Johnson et al1 provided convincing neuropsychological evidence for a frontal lobe pattern of dementia in patients with pathologically confirmed Alzheimer disease (AD), and were able to correlate this pattern with anatomical evidence of increased frontal lobe burden of neurofibrillary tangles compared with that found in "typical" cases of AD. I have a similar case of a 64-year-old man with a striking progressive frontal lobe syndrome marked by perseverative, retentive, hoarding behavior, radiologically evident bifrontal atrophy (the left side worse than the right side), and an apolipoprotein E (APOE) genotype of APOE3/4 suggesting he may have AD rather than Pick disease (although we presently lack tissue confirmation).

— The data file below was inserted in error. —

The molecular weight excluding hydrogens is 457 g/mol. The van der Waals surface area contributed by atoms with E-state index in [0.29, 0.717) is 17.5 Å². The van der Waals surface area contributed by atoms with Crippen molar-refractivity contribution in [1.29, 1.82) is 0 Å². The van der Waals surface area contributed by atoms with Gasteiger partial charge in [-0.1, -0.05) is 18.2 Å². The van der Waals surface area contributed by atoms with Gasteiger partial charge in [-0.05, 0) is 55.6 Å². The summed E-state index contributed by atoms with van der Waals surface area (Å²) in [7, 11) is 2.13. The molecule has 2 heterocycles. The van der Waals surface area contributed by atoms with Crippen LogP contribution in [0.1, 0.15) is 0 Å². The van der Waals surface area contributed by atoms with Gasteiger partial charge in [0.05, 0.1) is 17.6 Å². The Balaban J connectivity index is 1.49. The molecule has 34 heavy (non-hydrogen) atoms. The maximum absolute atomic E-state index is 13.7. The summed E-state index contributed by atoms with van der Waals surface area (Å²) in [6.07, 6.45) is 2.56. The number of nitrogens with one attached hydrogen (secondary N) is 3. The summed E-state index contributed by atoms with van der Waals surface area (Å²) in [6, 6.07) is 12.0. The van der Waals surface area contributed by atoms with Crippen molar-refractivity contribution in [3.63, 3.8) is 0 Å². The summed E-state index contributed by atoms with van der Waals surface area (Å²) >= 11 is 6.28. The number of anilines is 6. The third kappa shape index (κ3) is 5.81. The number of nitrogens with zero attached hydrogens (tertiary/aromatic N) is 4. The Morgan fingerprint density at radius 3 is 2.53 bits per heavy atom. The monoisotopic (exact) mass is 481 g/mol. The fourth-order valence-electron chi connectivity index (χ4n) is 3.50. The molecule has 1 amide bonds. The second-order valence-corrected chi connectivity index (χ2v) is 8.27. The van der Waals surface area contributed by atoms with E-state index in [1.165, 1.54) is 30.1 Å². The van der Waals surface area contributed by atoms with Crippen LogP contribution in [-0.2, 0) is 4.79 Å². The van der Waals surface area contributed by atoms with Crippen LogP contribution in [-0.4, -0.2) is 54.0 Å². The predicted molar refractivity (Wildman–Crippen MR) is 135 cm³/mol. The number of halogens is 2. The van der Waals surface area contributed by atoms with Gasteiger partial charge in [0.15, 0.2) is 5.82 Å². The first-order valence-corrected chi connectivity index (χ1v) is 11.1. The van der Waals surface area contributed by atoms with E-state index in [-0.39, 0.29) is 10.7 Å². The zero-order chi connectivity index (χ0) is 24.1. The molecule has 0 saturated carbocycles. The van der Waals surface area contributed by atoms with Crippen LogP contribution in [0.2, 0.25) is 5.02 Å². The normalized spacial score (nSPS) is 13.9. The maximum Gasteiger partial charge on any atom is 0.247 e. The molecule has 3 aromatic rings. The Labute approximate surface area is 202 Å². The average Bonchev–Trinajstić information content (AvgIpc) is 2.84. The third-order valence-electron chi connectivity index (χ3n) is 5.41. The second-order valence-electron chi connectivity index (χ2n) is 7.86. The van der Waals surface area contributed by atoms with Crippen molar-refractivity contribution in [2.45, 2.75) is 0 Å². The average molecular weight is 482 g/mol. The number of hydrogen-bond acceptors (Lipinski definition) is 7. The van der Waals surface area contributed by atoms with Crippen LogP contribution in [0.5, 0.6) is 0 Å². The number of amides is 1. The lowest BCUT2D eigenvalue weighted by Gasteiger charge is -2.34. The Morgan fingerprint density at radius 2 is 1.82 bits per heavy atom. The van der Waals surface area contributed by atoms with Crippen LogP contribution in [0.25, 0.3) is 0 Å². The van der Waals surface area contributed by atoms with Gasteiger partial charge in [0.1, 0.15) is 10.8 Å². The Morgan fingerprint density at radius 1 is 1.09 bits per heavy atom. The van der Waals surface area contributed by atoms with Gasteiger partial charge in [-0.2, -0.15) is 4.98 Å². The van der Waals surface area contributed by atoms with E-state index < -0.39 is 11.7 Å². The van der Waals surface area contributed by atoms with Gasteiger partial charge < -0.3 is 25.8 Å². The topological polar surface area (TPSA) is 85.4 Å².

Caselli RJ. Topography, Histology, and Seminology in Dementia. Arch Neurol. 2000;57(6):899–900. doi:
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